People, individually, embody our movements. If not, there are no movements. This is one fundamental fact of activist life that we often forget. Frans Timmerman’s life reminded me of this strongly. Who is Frans? I don’t really know. He died a few months ago. I met him, very briefly, only once. His partner at the time, Anitra Nelson, was staying at my community, Ganas, for several months in 2012-13. I got to know her through some wonderful conversations and a small role in a project she did for Ganas. A few days ago she sent a summary of a memorial for Frans. From the snippets of what six friends and colleagues said of him I cam away with a picture of a man who embodied many movements and causes. They moved together through him. He could operate in many different kinds of venues, something I envy. Beauty was also a passion of his. Above all he seemed to combine toughness and empathy, fierce dedication and gentleness. Being so touched by this brief discovery, I thought it only made sense to share it. michael
An activist and socialist leader in the Australian Labor Party, best known for his support of the Palestinian cause, Frans Timmerman died from motor neurone disease (bulbar palsy) on 28 March 2014. Capitalism Nature Socialism (CNS) sponsored the 2012 Left Forum panel chaired by Joel Kovel on Life Without Money: Building Fair and Sustainable Economies (2011, Pluto Press) co-edited by Anitra Nelson and Frans Timmerman, both peer and book reviewers for CNS. By the last decade of his life, Frans had decided that the environment was the most significant challenge facing humanity. Some extracts from the six speeches delivered at the celebration of his life held on 26 April at the Victorian Trades Hall in Melbourne follow.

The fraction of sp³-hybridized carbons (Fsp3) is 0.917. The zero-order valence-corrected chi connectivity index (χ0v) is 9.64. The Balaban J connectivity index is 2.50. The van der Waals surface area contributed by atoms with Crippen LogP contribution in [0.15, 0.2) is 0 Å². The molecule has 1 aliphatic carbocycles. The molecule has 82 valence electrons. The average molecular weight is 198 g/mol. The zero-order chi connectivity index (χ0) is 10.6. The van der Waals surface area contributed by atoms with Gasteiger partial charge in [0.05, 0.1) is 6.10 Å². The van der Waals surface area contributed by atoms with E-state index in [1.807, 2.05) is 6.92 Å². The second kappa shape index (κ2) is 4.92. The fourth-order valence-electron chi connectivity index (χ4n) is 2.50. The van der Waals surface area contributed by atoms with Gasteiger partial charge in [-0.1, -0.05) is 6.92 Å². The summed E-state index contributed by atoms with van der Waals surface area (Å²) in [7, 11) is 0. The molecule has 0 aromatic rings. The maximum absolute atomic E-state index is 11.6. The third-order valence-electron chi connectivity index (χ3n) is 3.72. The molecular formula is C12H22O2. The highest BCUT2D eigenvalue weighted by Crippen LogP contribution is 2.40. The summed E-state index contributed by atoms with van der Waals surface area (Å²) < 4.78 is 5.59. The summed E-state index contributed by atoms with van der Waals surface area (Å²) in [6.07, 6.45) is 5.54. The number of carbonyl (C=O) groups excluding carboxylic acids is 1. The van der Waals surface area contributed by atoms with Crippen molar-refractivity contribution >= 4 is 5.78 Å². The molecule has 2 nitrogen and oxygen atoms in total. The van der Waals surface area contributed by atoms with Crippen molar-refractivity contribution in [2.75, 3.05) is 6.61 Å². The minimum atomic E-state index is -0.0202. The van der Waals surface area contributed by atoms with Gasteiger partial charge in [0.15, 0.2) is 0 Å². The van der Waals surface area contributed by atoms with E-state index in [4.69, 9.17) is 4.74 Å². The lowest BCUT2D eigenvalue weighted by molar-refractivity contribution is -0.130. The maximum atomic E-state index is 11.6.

Julius Timmerman, one of Frans' three brothers:
Frans' story begins just after the Second World War, when our parents migrated from the Netherlands to Indonesia. Dad was a third-generation Dutch Indonesian who met mum when he was doing tertiary studies in the Netherlands. Dad soon became annoyed with Indonesian politics and decided to migrate. Life in Australia began in the Narrabeen Migrants camp, then a tent in Towradgi, a garage in Bellambi owned by the de Jongs, another Dutch-Indonesian migrant family, and finally a family home of over 50 years in Albion Park Rail, south of Wollongong by the shores of Lake Illawarra, which became our main playground.
Frans had a non-assuming but infectious personality. He led the way for his brothers not only because he was the eldest but also because he had such a clear sense of purpose and of right and wrong. He was guided—sometimes fiercely, sometimes quietly—by the truest moral compass. His achievements were considerable because he pursued his beliefs and principles with conviction and dedication, fairness, justice and equality. At the same time, he was caring, giving and considerate. He used to love wheeling his brothers around in their prams!
Ali Kazak, for a couple of decades starting in 1981, the Palestine Liberation Organisation representative to Australia, New Zealand and the Pacific region:
When I came to Australia, Frans was one of the first dedicated Australian supporters of the Palestinian people's rights who I met—in late 1974. I was impressed with his comprehension of the Palestine question and of Zionism, and happy to find someone with whom I could share my thoughts.